1.    Prioritize - When everything feels urgent and important, everything seems equal. Activity is often unrelated to productivity, and busyness rarely takes care of business. Not everything matters equally, and success isn’t a game won by whoever does the most. Pause just long enough to decide what matters and then allow what matters to drive your day.

2.    Focus & Stay on Task - Distraction, disturbance, disruption. Staying on task is exhausting. You can do two things at once, but you can’t focus effectively on two things at once. Researchers estimate that workers are interrupted every 11 minutes and then spend almost a third of their day recovering from these distractions. Identify THE task you need to complete, everything else is a distraction! 

3.    Eliminate Work-Life Balance - Work/Life balance is a myth! To be extraordinary at anything you must be passionate and committed to a result. “Imagine life is a game in which you are juggling five balls. The balls are called work, family, health, friends, and integrity. And you’re keeping all of them in the air. But one day you finally come to understand that work is a rubber ball. If you drop it, it will bounce back. The other four balls— family, health, friends, integrity— are made of glass. If you drop one of these, it will be irrevocably scuffed, nicked, perhaps even shattered.” Counterbalanceis the key difference, instead of juggling tasks with partial effort dedicated to many, dedicate all your effort to one thing and then to another.

4.    Be a Fanatic about Response Time - Our customers expect us to respond to questions and concerns quickly, whether it is in-person, on the phone or by E-Mail/Text. This includes simply acknowledging that we got the question and we’re “on it”, as well as keeping those involved continuously updated on the status of out-standing issues. A voice mail left or Email sent does not constitute a closed communication! The communication must be acknowledged by the client to complete the sender - receiver cycle. Honor commitments, earn peoples trust by doing what you say you are going to do. Hold yourself accountable, follow-up and follow-through.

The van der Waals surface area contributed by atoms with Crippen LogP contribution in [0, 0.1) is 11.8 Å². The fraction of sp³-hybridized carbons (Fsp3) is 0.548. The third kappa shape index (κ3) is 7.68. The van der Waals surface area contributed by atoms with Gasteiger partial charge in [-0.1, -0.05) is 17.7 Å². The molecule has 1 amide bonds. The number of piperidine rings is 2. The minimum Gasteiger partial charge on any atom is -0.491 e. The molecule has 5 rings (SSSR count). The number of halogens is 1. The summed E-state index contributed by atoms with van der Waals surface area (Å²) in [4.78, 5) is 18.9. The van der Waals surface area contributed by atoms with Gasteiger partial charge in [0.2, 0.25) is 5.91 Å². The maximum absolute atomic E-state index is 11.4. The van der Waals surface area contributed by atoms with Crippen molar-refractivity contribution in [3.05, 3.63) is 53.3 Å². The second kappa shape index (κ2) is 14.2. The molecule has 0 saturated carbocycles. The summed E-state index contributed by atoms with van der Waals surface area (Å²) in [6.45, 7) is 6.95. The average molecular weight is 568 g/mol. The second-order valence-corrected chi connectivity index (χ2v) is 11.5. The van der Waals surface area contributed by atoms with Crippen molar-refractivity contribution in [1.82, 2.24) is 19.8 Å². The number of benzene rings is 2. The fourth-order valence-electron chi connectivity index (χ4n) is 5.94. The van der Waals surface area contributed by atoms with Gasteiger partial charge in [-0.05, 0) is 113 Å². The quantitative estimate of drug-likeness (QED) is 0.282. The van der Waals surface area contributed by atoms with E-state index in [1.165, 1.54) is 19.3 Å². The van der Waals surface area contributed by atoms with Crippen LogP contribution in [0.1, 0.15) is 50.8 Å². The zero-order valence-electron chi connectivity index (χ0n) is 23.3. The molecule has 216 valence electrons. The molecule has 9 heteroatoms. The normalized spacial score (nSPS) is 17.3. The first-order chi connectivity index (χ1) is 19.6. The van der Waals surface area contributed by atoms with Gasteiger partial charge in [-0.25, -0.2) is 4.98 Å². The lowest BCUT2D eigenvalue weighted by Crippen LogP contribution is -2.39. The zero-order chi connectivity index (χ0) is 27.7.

5.    Think and Act Like an Owner - Make decisions by asking yourself, “what would I do if this were my organization and my money?” “Could I be making the company more or saving more by doing it differently?”. Spend time and the organizations money like it is yours. The way to become an owner is to think like an owner! Start-ups and early stage tech companies often reward loyal employees at key events.

6.    Embrace Change - It’s more than just a cliché. What got us here is not the same as what will get us to the next level. Get outside your comfort zone, rather than stubbornly holding on to the old ways of doing things. Be excited about the possibilities that change bring. Change is constant!